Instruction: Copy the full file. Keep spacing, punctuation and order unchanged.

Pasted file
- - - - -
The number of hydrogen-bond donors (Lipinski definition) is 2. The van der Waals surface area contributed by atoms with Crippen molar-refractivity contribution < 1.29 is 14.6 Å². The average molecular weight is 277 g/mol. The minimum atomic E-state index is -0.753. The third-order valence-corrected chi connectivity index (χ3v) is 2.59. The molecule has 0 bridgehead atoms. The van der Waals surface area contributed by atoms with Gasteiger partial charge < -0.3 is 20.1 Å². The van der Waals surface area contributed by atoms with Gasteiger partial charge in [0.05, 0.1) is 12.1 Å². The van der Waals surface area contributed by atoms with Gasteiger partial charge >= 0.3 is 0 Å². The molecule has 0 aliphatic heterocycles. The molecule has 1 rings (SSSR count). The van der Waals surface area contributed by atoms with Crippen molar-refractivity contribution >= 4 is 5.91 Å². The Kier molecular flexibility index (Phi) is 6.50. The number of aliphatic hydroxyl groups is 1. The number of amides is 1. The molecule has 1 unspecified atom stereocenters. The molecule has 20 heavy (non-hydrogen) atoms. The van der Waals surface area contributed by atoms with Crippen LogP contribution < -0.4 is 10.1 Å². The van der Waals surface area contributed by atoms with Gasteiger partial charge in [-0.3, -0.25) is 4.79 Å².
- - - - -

The number of hydrogen-bond donors (Lipinski definition) is 2. The van der Waals surface area contributed by atoms with Crippen molar-refractivity contribution < 1.29 is 14.6 Å². The average molecular weight is 277 g/mol. The minimum atomic E-state index is -0.753. The third-order valence-corrected chi connectivity index (χ3v) is 2.59. The molecule has 0 bridgehead atoms. The van der Waals surface area contributed by atoms with Gasteiger partial charge < -0.3 is 20.1 Å². The van der Waals surface area contributed by atoms with Gasteiger partial charge in [0.05, 0.1) is 12.1 Å². The van der Waals surface area contributed by atoms with Gasteiger partial charge >= 0.3 is 0 Å². The molecule has 0 aliphatic heterocycles. The molecule has 1 rings (SSSR count). The van der Waals surface area contributed by atoms with Crippen molar-refractivity contribution >= 4 is 5.91 Å². The Kier molecular flexibility index (Phi) is 6.50. The number of aliphatic hydroxyl groups is 1. The number of amides is 1. The molecule has 1 unspecified atom stereocenters. The molecule has 20 heavy (non-hydrogen) atoms. The van der Waals surface area contributed by atoms with Crippen LogP contribution < -0.4 is 10.1 Å². The van der Waals surface area contributed by atoms with Gasteiger partial charge in [-0.3, -0.25) is 4.79 Å².